(a) In general.—The Assistant Director, in collaboration with relevant Federal agencies, including the Department of Education, State correctional agencies, State and local correctional institutions, civil rights organizations, criminal justice organizations, and research agencies and organizations, shall establish and maintain a clearinghouse for research, policies, and best practices on quality correctional education programs.
(b) Information to the public.—The Assistant Director shall maintain information and resources on the public-facing website of the Bureau of Prisons.
(a) In general.—The Assistant Director shall use funds available to the Bureau of Prisons to provide State correctional institutions with training and technical assistance on developing and implementing policies and procedures for quality correctional education programs.
(b) Partnership.—Federal correctional and penal institutions with correctional education programs established under section 4143 of title 18, United States Code, as added by this Act, may partner with State and local correctional institutions and education providers located in the same State or region to facilitate training and technical assistance to improve the quality of correctional education offered in State prisons.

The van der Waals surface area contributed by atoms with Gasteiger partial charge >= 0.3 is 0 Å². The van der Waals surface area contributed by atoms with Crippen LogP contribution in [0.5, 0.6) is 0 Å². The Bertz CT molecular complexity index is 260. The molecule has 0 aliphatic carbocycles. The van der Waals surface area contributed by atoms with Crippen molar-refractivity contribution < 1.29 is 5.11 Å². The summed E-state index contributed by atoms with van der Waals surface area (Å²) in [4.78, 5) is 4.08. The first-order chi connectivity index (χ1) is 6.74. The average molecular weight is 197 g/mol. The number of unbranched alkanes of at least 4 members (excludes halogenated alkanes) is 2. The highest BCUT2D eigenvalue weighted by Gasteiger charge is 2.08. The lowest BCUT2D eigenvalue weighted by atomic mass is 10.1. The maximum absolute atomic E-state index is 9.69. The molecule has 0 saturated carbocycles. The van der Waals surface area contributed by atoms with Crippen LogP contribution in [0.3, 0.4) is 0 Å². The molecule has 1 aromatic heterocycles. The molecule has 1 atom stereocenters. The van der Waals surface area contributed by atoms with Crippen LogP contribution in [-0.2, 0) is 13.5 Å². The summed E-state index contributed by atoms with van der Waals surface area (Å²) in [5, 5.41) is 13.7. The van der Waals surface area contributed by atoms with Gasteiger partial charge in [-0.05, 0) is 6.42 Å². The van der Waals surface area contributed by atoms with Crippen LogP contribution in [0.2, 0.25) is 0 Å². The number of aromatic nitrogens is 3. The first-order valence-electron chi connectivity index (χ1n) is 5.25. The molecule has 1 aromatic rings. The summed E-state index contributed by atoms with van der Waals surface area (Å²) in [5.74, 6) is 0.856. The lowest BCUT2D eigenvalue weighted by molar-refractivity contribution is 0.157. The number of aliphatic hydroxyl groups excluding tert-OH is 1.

(1) carry out a program of outreach to inform veterans incarcerated in a Federal or State correctional facility about potential eligibility for educational assistance under laws administered by the Secretary, including educational assistance under chapters 30 and 33 of title 38, United States Code;
(2) ensure that educational assistance under laws administered by the Secretary is available to a veteran who is incarcerated as described in paragraph (1) and otherwise eligible for the assistance;